Cambodian Journalists Alliance Association

Though the tourism sector is officially back, hospitality workers are still waiting for full recovery

A staff works at a hotel in Phnom Penh, December 11, 2021. CamboJA/ Pring Samrang
A staff works at a hotel in Phnom Penh, December 11, 2021. CamboJA/ Pring Samrang

International tourists may officially be allowed to return to Cambodia, but workers in the hospitality sector say a full economic recovery still feels far away.

Employees and union leaders who spoke to CamboJA said even some of the country’s major luxury brands have enacted serious staffing cuts to stay afloat during these extended lean times. What’s more, the many workers employed by companies that serve the hospitality sector, such as the cleaning and hygiene agency HCC Group, have also found themselves waiting for tourists to return to boost demand for their services.

HCC worker Sun Kimhorn, 39, said he mainly cleaned floors at the Phnom Penh International Airport. But as arrivals collapsed, his company suspended many staff members while others quit in search of more stable, lucrative work. His own salary plunged from a full-time wage of $200 per month to just about $60 for a 10-day monthly schedule.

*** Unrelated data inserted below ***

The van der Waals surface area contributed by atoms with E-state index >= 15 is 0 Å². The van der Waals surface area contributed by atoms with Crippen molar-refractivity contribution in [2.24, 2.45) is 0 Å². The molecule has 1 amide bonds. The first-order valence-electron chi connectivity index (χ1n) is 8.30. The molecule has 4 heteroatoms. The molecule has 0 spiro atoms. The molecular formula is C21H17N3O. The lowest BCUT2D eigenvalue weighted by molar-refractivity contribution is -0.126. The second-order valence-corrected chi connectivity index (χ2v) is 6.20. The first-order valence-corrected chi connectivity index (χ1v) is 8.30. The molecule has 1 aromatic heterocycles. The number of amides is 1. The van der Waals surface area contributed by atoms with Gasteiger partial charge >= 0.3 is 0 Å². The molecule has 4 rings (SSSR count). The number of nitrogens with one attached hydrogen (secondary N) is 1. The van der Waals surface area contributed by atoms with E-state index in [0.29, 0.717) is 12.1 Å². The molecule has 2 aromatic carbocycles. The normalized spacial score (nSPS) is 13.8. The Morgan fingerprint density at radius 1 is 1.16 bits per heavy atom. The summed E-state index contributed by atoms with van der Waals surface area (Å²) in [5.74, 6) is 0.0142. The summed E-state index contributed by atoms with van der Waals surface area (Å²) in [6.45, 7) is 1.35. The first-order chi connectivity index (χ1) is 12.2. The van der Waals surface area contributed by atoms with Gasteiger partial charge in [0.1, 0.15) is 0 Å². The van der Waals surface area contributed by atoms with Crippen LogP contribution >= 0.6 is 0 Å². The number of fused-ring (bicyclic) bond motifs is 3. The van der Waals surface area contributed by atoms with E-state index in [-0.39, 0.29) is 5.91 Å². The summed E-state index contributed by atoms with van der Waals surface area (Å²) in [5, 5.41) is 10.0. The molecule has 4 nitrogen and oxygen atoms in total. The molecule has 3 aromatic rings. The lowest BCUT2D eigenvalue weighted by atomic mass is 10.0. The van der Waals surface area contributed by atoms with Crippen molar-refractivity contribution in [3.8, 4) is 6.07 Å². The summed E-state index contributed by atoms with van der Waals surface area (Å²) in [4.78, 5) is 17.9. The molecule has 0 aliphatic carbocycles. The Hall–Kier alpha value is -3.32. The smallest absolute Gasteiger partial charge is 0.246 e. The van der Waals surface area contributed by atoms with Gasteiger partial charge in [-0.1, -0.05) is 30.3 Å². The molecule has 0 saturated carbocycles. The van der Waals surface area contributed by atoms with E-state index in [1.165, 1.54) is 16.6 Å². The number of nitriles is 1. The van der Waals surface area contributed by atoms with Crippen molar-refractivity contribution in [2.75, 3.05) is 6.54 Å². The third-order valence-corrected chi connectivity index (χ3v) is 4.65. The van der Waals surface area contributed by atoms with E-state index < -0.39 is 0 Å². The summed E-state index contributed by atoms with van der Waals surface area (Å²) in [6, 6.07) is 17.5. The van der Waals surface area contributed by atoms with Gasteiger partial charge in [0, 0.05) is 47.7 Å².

“This amount wasn’t enough to support us, so I had to borrow some from my relatives,” Kimhorn said, adding that his wife is staying home to take care of their daughter and baby son. “I was really depressed while unemployed with low income. I couldn’t sleep well and still think about what I can do to find money.”

Now, as the country reopens, Kimhorn says he’s back up to a 20-day schedule and $120 monthly salary. Things are getting better, but he’s still struggling to meet his family’s financial needs.

The Cambodian government announced a reopening to foreign tourists on November 1, officially dropping quarantine requirements for those entering the country. Now, incoming tourists only need to provide proof of vaccination and a negative PCR test for COVID-19 taken within 72 hours of their departure from their country of origin. Upon arrival, tourists must then take a rapid test at their port of entry. Once they have a negative result, they’re free to travel through Cambodia.

The kingdom’s reopening is one of the most notable in Southeast Asia, but Kimhorn is still far from alone in his struggle for more hours and better pay. Many hospitality businesses that once employed Cambodians have disappeared altogether.